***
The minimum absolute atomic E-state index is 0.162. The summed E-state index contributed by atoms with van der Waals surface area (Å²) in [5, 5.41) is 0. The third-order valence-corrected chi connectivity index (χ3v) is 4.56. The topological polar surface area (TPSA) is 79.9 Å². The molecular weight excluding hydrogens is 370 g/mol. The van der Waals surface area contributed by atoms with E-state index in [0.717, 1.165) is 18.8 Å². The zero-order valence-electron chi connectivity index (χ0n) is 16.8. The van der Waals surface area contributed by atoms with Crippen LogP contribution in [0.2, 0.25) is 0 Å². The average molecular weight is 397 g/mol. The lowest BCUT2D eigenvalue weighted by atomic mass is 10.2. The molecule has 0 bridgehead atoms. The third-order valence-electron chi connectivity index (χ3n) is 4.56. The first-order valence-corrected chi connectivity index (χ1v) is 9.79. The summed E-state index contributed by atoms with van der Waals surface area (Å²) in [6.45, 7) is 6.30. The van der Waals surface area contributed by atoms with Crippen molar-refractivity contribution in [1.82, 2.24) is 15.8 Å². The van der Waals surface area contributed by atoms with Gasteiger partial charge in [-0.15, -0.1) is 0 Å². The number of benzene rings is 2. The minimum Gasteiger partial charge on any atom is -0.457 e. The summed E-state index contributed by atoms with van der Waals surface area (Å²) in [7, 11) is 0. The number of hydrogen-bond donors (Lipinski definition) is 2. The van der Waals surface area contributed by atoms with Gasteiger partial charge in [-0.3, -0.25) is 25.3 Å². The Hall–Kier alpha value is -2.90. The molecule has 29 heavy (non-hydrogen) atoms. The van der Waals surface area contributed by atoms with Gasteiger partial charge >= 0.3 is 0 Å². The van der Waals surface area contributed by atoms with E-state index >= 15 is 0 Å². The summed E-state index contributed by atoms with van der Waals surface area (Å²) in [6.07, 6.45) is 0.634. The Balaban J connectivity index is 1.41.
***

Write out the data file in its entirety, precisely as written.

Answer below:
The minimum absolute atomic E-state index is 0.162. The summed E-state index contributed by atoms with van der Waals surface area (Å²) in [5, 5.41) is 0. The third-order valence-corrected chi connectivity index (χ3v) is 4.56. The topological polar surface area (TPSA) is 79.9 Å². The molecular weight excluding hydrogens is 370 g/mol. The van der Waals surface area contributed by atoms with E-state index in [0.717, 1.165) is 18.8 Å². The zero-order valence-electron chi connectivity index (χ0n) is 16.8. The van der Waals surface area contributed by atoms with Crippen LogP contribution in [0.2, 0.25) is 0 Å². The average molecular weight is 397 g/mol. The lowest BCUT2D eigenvalue weighted by atomic mass is 10.2. The molecule has 0 bridgehead atoms. The third-order valence-electron chi connectivity index (χ3n) is 4.56. The first-order valence-corrected chi connectivity index (χ1v) is 9.79. The summed E-state index contributed by atoms with van der Waals surface area (Å²) in [6.45, 7) is 6.30. The van der Waals surface area contributed by atoms with Crippen molar-refractivity contribution in [1.82, 2.24) is 15.8 Å². The van der Waals surface area contributed by atoms with Gasteiger partial charge in [-0.15, -0.1) is 0 Å². The number of benzene rings is 2. The minimum Gasteiger partial charge on any atom is -0.457 e. The summed E-state index contributed by atoms with van der Waals surface area (Å²) in [7, 11) is 0. The number of hydrogen-bond donors (Lipinski definition) is 2. The van der Waals surface area contributed by atoms with Gasteiger partial charge in [-0.3, -0.25) is 25.3 Å². The Hall–Kier alpha value is -2.90. The molecule has 29 heavy (non-hydrogen) atoms. The van der Waals surface area contributed by atoms with Gasteiger partial charge >= 0.3 is 0 Å². The van der Waals surface area contributed by atoms with E-state index >= 15 is 0 Å². The summed E-state index contributed by atoms with van der Waals surface area (Å²) in [6.07, 6.45) is 0.634. The Balaban J connectivity index is 1.41.